The new Red Hat Enterprise Linux (RHEL) 8.4 release features Red Hat OpenShift Plus, a new platform that provides support for 3-node clusters and remote worker nodes. This makes it possible to apply Kubernetes to edge devices with low power consumption. But there are more edge capabilities added to the RHEL platform.

By 2025 we will be dealing with about 90 zettabytes of data between our Internet-of-Things (IoT) devices and edge-related services, according to the study/report ‘2021 State of the Edge’ conducted by the Linux Foundation. Red Hat expects that its updated Red Hat Enterprise Linux (RHEL) 8.4 is the right foundation for an edge-ready technology stack to handle all this data.

Red Hat Universal Base Image has also received an update. This software will make it possible to build small RHEL installations to run in containers. It would now be easier to select within UBI which operating system features you want to keep in your container Linux – – such as SELinux security. Intended for edge computing, UBI is now available in the form of a lightweight image.

There are more improvements within RHEL 8.4. No matter where containers are, Podman 3 would make it possible to manage them. Whether these containers are deployed local, in a data center or in the cloud. Also, the new version of Podman allows users to automatically make updates to their containers.

Furthermore, Application Stream within RHEL 8.4 will now have the option to either continue working with an existing version of a language or tool – such as GCC, Node.js or Ruby, or update to a newer version of the language.

RHEL Servers

Stefanie Chiras, Red Hat
“The open hybrid cloud isn’t limited to an enterprise datacenter or public cloud environments; it includes the remote servers, advanced machinery and other devices that exist on the far reaches of the enterprise network,” said “The open hybrid cloud isn’t limited to an enterprise datacenter or public cloud environments; it includes the remote servers, advanced machinery and other devices that exist on the far reaches of the enterprise network,” said Stefanie Chiras, Red Hat.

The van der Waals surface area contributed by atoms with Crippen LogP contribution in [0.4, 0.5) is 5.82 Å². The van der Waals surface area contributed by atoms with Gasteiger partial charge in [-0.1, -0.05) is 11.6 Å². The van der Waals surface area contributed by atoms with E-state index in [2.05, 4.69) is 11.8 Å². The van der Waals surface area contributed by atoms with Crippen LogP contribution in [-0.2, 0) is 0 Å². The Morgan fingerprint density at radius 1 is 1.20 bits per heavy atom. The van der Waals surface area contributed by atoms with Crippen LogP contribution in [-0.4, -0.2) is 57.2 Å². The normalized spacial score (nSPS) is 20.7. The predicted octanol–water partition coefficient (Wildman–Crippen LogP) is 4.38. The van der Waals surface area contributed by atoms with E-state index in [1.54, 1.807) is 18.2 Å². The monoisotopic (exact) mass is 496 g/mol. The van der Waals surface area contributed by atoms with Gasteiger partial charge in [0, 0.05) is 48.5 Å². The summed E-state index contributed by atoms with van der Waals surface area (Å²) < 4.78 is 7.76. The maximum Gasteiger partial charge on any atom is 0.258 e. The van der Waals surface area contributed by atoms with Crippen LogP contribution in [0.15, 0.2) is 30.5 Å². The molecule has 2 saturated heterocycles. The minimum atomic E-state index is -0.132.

The new Red Hat Enterprise Linux version would also make it easier to manage subscriptions. With RHEL, subscriptions are replaced by streamlined services. In addition, subscriptions across different hybrid clouds can become more visible in the new version of RHEL.

To make it possible for users to manage their RHEL servers from any location, the Web console now shows live and historical performance data on CPU, memory, network and storage. This would help detect problems faster. It would also give a better overview of what is going on within servers. Next to that, the Co-Pilot (PCP) tool has received an update. It becomes possible to monitor and manage near real-time performance data.

“The open hybrid cloud isn’t limited to an enterprise datacenter or public cloud environments; it includes the remote servers, advanced machinery and other devices that exist on the far reaches of the enterprise network,” said Stefanie Chiras, senior vice president and general manager, Red Hat Enterprise Linux Business Unit, Red Hat. “The disparate nature of these footprints means that consistency is critical to success – Red Hat Enterprise Linux, as the backbone for the Red Hat Edge initiative, provides this consistent, edge-native and intelligent platform to meet the dynamic demands of the hybrid cloud, from bare-metal servers to the cloud to the edge.”

The new RHEL 8.4 will be available in the coming weeks. Users with a RHEL subscription can get access to it through the Red Hat Customer Portal.

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